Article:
DISTINCTION, CULTURE, AND POLITICS IN MEXICO CITY'S MIDDLE CLASS, 1890-1940.
Eineigel, Susanne Karin
Vaughan, Mary Kay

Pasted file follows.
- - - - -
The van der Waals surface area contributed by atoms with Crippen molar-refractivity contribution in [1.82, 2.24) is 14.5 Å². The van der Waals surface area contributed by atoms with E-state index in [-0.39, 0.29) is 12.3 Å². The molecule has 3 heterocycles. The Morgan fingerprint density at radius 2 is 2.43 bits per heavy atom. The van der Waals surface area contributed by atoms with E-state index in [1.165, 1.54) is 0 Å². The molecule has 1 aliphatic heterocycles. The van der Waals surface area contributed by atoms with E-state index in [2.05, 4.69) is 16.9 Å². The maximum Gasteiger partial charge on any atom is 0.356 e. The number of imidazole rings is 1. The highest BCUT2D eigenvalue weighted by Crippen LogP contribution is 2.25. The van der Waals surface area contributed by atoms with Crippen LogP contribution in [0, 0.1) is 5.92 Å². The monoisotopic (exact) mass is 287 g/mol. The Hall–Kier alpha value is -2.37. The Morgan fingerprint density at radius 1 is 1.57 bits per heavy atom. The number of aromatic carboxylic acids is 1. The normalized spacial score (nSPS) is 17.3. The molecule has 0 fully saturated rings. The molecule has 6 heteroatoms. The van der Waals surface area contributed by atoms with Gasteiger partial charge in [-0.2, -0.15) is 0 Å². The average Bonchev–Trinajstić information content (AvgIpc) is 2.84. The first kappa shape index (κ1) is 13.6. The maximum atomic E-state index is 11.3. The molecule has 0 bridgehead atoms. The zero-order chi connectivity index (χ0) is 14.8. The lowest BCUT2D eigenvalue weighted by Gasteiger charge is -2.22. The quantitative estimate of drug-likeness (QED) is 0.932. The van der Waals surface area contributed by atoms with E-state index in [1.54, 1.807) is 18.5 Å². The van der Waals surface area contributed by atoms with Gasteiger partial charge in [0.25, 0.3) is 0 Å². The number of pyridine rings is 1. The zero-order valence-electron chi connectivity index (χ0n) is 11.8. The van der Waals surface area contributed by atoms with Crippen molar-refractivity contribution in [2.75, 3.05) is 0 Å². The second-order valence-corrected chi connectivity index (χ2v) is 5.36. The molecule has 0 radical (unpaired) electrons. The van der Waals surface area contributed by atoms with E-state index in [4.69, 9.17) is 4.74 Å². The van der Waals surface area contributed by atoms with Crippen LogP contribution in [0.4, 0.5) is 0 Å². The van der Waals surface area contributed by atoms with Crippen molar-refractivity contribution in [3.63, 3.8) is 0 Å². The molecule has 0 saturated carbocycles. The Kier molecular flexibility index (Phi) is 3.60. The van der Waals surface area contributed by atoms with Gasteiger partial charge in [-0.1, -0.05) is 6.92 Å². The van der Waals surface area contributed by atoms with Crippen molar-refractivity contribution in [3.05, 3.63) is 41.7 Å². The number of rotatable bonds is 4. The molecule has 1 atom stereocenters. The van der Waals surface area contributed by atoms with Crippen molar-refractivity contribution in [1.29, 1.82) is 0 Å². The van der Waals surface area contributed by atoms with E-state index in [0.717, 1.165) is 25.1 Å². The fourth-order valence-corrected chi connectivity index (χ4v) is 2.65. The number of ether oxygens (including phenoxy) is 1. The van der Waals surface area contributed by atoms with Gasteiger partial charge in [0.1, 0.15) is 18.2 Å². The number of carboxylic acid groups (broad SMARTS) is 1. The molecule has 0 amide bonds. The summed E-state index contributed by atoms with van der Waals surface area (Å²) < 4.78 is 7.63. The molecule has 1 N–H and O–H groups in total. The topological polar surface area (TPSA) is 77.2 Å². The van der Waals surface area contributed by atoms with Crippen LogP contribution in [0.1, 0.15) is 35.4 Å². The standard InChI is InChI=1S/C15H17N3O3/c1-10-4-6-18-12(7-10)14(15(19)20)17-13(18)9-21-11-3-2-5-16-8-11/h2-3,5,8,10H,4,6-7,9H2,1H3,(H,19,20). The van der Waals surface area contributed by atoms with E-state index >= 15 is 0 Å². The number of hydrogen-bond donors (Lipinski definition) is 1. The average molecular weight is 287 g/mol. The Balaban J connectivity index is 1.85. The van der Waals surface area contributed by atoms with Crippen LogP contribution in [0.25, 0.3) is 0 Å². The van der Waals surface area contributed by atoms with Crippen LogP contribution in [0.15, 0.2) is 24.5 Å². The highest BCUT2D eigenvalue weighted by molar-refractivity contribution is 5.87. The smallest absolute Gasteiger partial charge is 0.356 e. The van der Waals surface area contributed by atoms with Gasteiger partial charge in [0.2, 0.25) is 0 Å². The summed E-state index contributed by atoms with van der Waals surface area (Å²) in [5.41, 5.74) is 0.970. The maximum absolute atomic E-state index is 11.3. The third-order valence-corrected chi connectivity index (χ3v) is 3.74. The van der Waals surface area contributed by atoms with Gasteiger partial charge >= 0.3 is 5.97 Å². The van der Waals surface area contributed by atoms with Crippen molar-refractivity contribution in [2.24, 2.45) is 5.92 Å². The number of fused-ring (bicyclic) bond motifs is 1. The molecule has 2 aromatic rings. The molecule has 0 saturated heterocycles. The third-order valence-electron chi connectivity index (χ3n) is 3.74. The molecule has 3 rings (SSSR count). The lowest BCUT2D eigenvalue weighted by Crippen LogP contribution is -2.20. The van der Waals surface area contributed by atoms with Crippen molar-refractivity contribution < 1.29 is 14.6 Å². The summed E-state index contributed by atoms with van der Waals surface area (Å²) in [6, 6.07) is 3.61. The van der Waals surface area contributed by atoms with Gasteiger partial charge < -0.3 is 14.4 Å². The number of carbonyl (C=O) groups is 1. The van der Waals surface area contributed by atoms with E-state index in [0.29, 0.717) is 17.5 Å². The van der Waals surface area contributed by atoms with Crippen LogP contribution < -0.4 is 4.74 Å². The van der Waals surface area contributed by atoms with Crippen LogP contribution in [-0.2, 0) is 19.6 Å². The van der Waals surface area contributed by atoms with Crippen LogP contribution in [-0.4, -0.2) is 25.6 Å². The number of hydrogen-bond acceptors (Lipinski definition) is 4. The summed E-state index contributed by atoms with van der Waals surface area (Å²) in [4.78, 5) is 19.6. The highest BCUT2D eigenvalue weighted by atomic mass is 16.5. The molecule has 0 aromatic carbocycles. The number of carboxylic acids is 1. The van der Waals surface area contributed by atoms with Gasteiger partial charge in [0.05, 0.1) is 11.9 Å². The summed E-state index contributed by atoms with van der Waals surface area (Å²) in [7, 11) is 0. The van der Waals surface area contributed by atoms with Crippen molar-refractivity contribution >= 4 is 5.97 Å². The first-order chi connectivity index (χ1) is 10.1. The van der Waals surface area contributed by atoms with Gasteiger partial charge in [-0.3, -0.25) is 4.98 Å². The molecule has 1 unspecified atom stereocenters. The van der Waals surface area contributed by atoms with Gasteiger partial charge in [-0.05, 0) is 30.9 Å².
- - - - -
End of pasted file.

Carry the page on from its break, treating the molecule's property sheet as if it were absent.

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This dissertation looks at Mexico City's middle class from 1890 to 1940. During the latter part of the Porfirio Díaz administration (1876-1910), the middle class grew as the city became a commercial and administrative center. Sociologists both criticized and praised the middle class and its role in the country's future. Members of the middle class distinguished themselves from the Porfirian elite and lower classes through bodily behaviors learned from urban conduct manuals and short stories. The Mexican Revolution (1910-1920) was a devastating blow to the middle class, which rallied around issues of housing, employment, and transportation. In the neighborhood of Santa María la Ribera, residents petitioned for urban services and infrastructure improvements. Continuing a long history of civic engagement, the city's middle class publicly organized in response to the anti-clerical policies of the Plutarco Calles administration (1924-1928). Economic and political difficulties hindered the efforts of post-revolutionary municipal and federal leaders to win state loyalty from Mexico City's public employees. At the same time, new mass media, fashions, and popular culture of the 1920s and 1930s challenged existing class distinctions and gender norms. Educational opportunities opened up wider prospects for the middle class, or those seeking middle-class status. Technical schools and the National Polytechnic School offered one set of possibilities. The National Preparatory School and the National University offered another. The Lázaro Cárdenas administration (1936-1940) aimed to unite the middle class and the working class. As the state bureaucracy grew in the 1930s, Cárdenas brought public employees into a close relationship with the National Revolutionary Party (PNR), which later became the Party of the Mexican Revolution (PRM). By the end of the Cárdenas era, many sectors of the middle class felt politically marginalized. In contrast, middle-class public employees became beneficiaries of the country's new corporate state.